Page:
Several awards were then presented, Carl Wright was adjudged MVP with 254 runs, and the only century (101) scored in the tournament. He also grabbed three wickets.
Most Valuable Player Carl Wright
Second Most Runs Scored Glen Hall - 234 runs.
Third Most Runs Scored Sudesh Dhaniram - 141 runs
Most Wickets Taken Richie Sieuchand - 10 wickets
Second Most Wickets Taken Reon King - 7 wickets
Sudesh Dhaniram - 7 wickets
5-Wicket Haul David Mohamed - (NYPL)
6-Wicket Haul David Mohamed - (MAQ/T20)
Plaques were presented to various officials and individuals for their contributions. I was pleasantly surprised when Ralph Tamesh announced that I should step forward to receive a plaque. Mr. Tamesh read from the plaque, "For An Outstanding Contribution Towards the Development and Promotion of Cricket as a Journalist, Player and Coach.” That made my evening. In fact it made up for the long hours I sat up at nights writing those lengthy articles. I felt rewarded for the long hours spent coaching the youths, some of those spent actually playing. Thank you United Chargers.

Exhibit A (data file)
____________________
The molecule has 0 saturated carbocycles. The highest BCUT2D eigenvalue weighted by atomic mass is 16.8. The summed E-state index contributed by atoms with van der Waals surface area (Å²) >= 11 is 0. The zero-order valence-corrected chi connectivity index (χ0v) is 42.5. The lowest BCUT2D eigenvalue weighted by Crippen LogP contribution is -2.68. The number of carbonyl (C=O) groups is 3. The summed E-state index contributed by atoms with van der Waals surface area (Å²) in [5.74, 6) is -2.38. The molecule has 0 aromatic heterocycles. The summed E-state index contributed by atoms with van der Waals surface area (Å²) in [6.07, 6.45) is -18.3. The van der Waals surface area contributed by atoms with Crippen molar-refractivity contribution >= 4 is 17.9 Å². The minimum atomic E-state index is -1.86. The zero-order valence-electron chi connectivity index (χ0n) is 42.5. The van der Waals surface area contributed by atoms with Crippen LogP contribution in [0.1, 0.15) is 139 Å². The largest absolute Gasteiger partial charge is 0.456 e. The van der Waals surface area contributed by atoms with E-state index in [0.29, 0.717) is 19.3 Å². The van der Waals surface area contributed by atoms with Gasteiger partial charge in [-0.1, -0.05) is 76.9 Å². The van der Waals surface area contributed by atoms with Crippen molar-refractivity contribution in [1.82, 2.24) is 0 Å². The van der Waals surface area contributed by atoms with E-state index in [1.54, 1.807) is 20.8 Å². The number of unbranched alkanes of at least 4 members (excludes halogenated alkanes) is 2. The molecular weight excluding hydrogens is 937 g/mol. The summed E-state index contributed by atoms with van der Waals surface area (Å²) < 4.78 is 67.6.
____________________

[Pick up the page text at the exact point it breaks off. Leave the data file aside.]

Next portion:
United Chargers in a well-run organization, that boasts of20very competent group of administrators, who are dedicated to the cause of improving cricket. The cricketers themselves are of a very high caliber and very serious about their game. Words are not enough to express the invaluable contribution which Mr. Ricky Singh brings to the group. He is without doubt, the fireplug of the group. He is always ready to furnish whatever is needed, be it cricket equipment, uniforms, financial aid, or advice.
Come on board and join the United Chargers train. The sponsors have promised to outdo themselves for the next NYPL season. Do not miss out. Come on board!